“Please don’t be another R/R deck, please don’t be another R/R deck, please…”
— Most people reading this article.
Hey there everyone! Royce Townsend here bringing you, you guessed it, another Reflect deck! Though I’d like to think this is a pretty interesting take on it, and it took me to an undefeated finish in swiss at our 48 person ARG Holiday Event at Gamer’s Edge. I piloted Cthulu Reflect with a couple interesting meta choices. This write-up is going to be a longer one, so without further ado let’s dive right into the list!
Ruler: Reflect, Child of potential
4 Rukh Egg
4 Hastur, the Unspeakable
4 Artemis, the God’s Bow
3 Change the World, Orb of Illusion
3 Yog-Sothoth, the Dark Myth
3 Lora, the Blood Speaker
3 Little Red, the Hope of Millenia
2 Granny by the Fireplace
2 Stoning to Death
2 Guinevere, the Jealous Queen
1 Carmilla, the Queen of Vampires
1 Susanowo, the Ten-Fist Sword
Stone deck: 10
4 Ruler’s Memoria
4 Magic Stone of Scorched Bales
1 Grusbalesta, the Sealing Stone
1 Little Red, the Pure Stone
Side deck: 15
3 Flame of outer world
2 Realm of Pure Spirits
2 Robe of Fire-Rat
2 Deathscythe, the Life Reaper
2 Barrier of Shadows
1 Dark Pulse
1 Blazer Gill Rabus
My teammates and I spent countless hours on Lackey testing every deck we could think of, every idea got ran through another person and if it seemed good enough we started building. For the past week or so we’d been working with the more popular Gwiber heavy variants that were floating around to see what all the hype was about, and honestly the decks are pretty good! So good that it got me thinking about what kind of deck would fare well against it, and what card or combination of cards could answer the turn two dragon that is showing up everywhere. That’s when I stumbled back to the dark side and embraced our incarnation overlords, and the first draft came soon after. The deck ate up every Gwiber/Brali strategy we threw at it, and could grind out advantage while easily leaving the opponent top decking. Still I couldn’t get over the raw power of Adombrali-Gwiber combos and Alice’s World, and while Cthulus are terrible to run into with that deck, it did manage to hold it’s own versus aggro fairly well, something that incarnate strategies always struggled with. So the day before the event I put together my America R/R variant and felt reasonably confident, and that’s when my grandma called….
She didn’t actually call, but I did have an epiphany about how much potential that package has in incarnate strategies. I mean, what better way to handle Knights of Mad Demon and Valkyries of Passion than with a nice old lady knitting away? Really solid stats for chump blocking is exactly what Cthulus needed, as Hastur doesn’t make that great of a blocker. Another great use is following up a Rasputin T1 with a T2 awakened little red. This leaves you open to play a Hastur or Nyarl while leaving the granny up to block, or sacking all three for a T2 Yog to gain a lot of momentum. As an experienced incarnate player I was convinced that in and aggressive, board swarming meta the Cthulu Granny deck would perform exceptionally, so we made it to the event early and I sleeved it up.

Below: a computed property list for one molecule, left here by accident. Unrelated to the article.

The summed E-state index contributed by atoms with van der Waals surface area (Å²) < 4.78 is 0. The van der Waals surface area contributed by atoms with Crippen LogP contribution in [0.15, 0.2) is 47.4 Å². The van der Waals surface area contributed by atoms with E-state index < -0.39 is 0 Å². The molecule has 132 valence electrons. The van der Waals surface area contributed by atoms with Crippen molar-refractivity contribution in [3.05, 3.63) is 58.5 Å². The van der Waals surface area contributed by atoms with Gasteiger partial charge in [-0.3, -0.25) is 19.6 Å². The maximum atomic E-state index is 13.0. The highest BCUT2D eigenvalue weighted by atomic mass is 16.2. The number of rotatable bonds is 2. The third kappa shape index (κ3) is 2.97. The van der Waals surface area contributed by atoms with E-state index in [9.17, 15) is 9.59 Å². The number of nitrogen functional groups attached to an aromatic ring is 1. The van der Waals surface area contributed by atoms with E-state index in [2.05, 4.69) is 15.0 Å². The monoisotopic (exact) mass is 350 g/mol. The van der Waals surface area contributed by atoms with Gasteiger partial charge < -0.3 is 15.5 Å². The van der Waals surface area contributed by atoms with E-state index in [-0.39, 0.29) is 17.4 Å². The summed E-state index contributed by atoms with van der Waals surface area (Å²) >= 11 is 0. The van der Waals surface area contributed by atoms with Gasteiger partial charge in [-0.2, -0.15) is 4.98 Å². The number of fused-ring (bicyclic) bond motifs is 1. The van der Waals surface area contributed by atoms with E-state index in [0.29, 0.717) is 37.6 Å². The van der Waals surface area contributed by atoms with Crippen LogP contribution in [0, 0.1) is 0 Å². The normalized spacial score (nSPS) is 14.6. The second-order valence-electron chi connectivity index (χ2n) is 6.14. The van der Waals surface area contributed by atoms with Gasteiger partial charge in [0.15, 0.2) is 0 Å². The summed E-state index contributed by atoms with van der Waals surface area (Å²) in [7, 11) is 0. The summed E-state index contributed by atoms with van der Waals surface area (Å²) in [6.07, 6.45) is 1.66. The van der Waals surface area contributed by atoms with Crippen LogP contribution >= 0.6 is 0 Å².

The tournament was six rounds of swiss, and had a surprisingly competitive player base hosting three worlds competitors. My matchups throughout the day went as follows:
Round 1: American Reflect (Win 2-0)
This was one of the matchups that we built the deck for, and my oh my did it perform. I didn’t see a T2 Gwiber from my opponent either of the games, but double Cthuga openings definitely put the pressure on. Both games were sealed on the back of Yog-Sothoth, who in once instance netted a +5 in card economy. I was definitely looking forward to playing this matchup more throughout the day.
Round 2: Sylvia Aggro (Draw)
I can’t lie, I respect Sylvia but I never thought the deck was going to be that much of an issue, mostly due to the fact that I tested that matchup from a Gwiber-based deck’s point of view. I quickly realized that once the Sylvia flipped, unless I could set up a Susan play I was going to have a hard time without the side deck. Game 1 started off pretty aggressively with my opponent opening Flame Sprite into Lancelot. I usually mulligan for Artemis’ Bow assuming that I’m playing aggro, and they certainly came in handy. I was able to set up a play with Guinevere and multiple Refrain activations to clear my own board in response to the Sylvia J-activation and force it to shoot itself which made finishing up game one a breeze. Deathscythe and and early Robe of Fire Rat slowed down the aggression game two enough for me to play comfortably, but Sylvia eventually snuck through a bit of damage. A Lancelot + Rapid Growth play sealed the game on the last turn of time, forcing a draw for the match.